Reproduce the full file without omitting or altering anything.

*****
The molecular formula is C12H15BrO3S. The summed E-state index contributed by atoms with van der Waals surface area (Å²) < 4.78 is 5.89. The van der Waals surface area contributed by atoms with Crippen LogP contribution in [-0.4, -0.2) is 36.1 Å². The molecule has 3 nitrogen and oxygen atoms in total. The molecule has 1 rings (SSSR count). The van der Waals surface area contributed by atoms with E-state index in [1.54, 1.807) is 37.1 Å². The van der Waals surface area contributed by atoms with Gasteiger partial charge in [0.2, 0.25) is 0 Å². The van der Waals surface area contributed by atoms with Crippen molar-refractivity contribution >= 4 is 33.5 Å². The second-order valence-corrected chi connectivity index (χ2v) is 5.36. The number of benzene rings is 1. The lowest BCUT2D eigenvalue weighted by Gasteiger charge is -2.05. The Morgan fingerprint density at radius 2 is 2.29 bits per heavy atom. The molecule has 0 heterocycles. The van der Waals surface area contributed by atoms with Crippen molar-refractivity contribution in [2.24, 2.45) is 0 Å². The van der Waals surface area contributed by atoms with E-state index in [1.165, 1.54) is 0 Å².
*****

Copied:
The molecular formula is C12H15BrO3S. The summed E-state index contributed by atoms with van der Waals surface area (Å²) < 4.78 is 5.89. The van der Waals surface area contributed by atoms with Crippen LogP contribution in [-0.4, -0.2) is 36.1 Å². The molecule has 3 nitrogen and oxygen atoms in total. The molecule has 1 rings (SSSR count). The van der Waals surface area contributed by atoms with E-state index in [1.54, 1.807) is 37.1 Å². The van der Waals surface area contributed by atoms with Gasteiger partial charge in [0.2, 0.25) is 0 Å². The van der Waals surface area contributed by atoms with Crippen molar-refractivity contribution >= 4 is 33.5 Å². The second-order valence-corrected chi connectivity index (χ2v) is 5.36. The number of benzene rings is 1. The lowest BCUT2D eigenvalue weighted by Gasteiger charge is -2.05. The Morgan fingerprint density at radius 2 is 2.29 bits per heavy atom. The molecule has 0 heterocycles. The van der Waals surface area contributed by atoms with Crippen molar-refractivity contribution in [2.24, 2.45) is 0 Å². The van der Waals surface area contributed by atoms with E-state index in [1.165, 1.54) is 0 Å².